Former football coach Barry Bennell has been found guilty of a further seven sex offences against boys in the 1980s.
On Tuesday, Bennell was convicted of 36 charges at Liverpool Crown Court, with the jury then taking more time to consider further counts against him.
After extra deliberations, the 64-year-old was found guilty of seven more charges on Thursday.
Bennell, who appeared in court via a videolink, denied 48 offences that related to indecent assault and serious sexual assaults against boys aged eight to 15.
During his coaching and scouting career he was associated with a number of clubs, including Crewe Alexandra, Manchester City and Stoke City.
A statement from Manchester City read: "Whilst Manchester City FC is restricted as to what it can make public at present, the club can confirm that to date, the review team has identified serious allegations of child sex abuse in respect of two identifiable individuals with potential historic connections to Manchester City.
"One of these individuals is Barry Bennell. The second identified individual – John Broome – is deceased and is not believed to be linked to Bennel. Investigations into Mr Broome and his alleged offences continue.
"In addition to these individuals, the team continues to exhaustively examine a number of reports of historic anomalous behaviours, no matter the level of gravity and strength of potential connection to Manchester City, over a period spanning more than 50 years.
"The club is, at present, unable to name or give specific detail surrounding any such reports due to ongoing legal investigation but remains in regular dialogue with the FA [Football Association] review team and the Police."
City's statement began by offering "heartfelt sympathy to all victims for the unimaginably traumatic experiences they have endured," as a result of Bennell's crimes.
The statement added: "No one can remove their suffering or that of others who suffered sexual abuse as children as a result of their involvement with football.
"All victims were entitled to expect full protection from the kind of harm they endured."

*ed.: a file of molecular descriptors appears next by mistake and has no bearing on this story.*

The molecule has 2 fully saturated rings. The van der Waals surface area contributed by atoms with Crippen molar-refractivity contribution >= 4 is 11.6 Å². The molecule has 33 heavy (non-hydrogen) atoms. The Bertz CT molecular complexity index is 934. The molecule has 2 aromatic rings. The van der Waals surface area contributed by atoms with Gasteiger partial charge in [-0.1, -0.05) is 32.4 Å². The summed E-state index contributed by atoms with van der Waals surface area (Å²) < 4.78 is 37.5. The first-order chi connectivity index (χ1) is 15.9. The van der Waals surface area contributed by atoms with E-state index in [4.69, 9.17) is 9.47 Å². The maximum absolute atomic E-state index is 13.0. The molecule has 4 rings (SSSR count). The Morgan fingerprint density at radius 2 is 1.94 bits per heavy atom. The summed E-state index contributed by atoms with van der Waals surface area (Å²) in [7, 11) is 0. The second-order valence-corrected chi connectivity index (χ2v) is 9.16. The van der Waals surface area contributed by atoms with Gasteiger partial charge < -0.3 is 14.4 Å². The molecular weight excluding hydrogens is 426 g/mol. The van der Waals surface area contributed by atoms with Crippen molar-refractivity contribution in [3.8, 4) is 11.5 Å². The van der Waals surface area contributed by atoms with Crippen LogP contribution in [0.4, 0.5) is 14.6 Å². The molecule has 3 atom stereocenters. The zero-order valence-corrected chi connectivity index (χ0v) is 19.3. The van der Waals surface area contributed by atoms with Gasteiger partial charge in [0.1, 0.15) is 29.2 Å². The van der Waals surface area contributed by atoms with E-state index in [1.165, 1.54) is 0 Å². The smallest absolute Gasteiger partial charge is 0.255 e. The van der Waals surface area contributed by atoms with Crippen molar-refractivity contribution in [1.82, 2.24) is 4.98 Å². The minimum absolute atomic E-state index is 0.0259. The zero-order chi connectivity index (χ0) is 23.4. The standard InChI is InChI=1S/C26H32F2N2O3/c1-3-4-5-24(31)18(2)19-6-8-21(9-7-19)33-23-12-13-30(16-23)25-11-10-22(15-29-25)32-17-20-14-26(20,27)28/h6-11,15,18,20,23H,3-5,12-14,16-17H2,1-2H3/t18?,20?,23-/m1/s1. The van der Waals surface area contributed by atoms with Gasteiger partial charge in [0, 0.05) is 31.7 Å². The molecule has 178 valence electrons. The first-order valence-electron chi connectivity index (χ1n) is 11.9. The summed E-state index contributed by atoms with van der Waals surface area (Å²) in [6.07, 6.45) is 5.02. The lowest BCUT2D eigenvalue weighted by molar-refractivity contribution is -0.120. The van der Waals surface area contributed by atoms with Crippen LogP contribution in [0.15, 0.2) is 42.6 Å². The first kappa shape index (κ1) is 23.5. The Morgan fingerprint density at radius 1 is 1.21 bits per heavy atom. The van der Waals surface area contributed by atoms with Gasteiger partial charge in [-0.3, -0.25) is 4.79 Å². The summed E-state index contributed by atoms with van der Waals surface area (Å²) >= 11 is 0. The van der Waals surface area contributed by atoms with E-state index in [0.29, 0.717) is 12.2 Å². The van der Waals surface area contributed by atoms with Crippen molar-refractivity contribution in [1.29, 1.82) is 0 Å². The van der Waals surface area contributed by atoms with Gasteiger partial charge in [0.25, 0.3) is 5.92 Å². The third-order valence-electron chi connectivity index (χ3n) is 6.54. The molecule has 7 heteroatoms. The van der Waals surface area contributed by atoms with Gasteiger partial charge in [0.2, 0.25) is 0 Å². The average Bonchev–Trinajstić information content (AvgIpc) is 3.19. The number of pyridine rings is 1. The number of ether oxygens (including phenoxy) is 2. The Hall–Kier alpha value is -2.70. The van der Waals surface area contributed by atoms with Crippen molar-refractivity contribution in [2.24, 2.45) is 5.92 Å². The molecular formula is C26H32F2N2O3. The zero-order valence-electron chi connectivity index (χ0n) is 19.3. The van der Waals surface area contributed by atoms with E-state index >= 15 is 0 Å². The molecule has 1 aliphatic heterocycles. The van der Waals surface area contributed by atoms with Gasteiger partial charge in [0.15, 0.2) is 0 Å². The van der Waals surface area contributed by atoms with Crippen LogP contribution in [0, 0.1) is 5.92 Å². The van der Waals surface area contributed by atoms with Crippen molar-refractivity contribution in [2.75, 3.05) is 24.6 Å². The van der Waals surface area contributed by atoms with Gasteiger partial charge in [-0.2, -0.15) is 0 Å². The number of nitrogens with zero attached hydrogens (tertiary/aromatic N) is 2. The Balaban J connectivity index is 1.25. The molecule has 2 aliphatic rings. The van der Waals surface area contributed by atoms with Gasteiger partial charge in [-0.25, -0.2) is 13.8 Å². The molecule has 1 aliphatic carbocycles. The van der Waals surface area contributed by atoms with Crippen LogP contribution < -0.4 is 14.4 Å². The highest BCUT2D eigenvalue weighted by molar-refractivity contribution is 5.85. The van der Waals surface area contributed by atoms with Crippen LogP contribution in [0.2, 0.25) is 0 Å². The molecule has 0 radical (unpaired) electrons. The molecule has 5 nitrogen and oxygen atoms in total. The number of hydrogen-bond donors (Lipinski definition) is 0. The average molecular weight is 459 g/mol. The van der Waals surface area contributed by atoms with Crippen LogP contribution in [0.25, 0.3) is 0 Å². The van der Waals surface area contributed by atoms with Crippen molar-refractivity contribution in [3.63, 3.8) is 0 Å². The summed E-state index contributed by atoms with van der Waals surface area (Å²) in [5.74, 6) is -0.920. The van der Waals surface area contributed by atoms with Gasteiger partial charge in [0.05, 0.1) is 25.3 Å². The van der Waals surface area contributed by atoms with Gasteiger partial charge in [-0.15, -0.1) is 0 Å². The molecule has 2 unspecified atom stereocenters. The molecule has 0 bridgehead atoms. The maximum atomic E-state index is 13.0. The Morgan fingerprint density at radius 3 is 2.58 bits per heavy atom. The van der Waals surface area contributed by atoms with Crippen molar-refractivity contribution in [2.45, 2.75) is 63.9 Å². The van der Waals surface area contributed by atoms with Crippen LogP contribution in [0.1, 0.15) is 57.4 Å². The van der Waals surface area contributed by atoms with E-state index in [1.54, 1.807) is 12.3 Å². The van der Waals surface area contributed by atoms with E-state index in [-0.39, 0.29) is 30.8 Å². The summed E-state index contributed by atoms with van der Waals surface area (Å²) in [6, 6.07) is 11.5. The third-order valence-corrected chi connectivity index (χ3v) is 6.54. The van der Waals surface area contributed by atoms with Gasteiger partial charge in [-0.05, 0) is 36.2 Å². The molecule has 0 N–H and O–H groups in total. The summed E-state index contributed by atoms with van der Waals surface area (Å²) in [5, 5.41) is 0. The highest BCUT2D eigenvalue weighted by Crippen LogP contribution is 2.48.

Crewe added their "deepest sympathies" to the victims of Bennell, and stressed their commitment to "continue to provide cooperation [to the police] as and when required."
Their statement read: "The club would like to reiterate that it was not aware of any sexual abuse by Mr Bennell, nor did it receive any complaint about sexual abuse by him, either before or during his employment with the club.
"The police have recently undertaken a thorough investigation to determine what knowledge Crewe Alexandra may have had of Mr Bennell's offending whilst he was employed as a coach.
"As a result of their investigations, the police found no evidence to corroborate that the club was aware of Mr Bennell's offending.
"The club wishes to make it absolutely clear that had it had any suspicion or belief that Mr Bennell was committing acts of abuse, either before, during or after he left the club's employment, the club would have informed the police immediately.
"The thoughts of everyone at the club go to the victims and their families at this difficult time."
The Football Association, English football's governing body, added: "The Football Association welcomes the decision from the court today.
"We want to take this opportunity to acknowledge the traumatic experience the victims and survivors have endured at the hands of this individual, and the bravery they have shown in coming forward."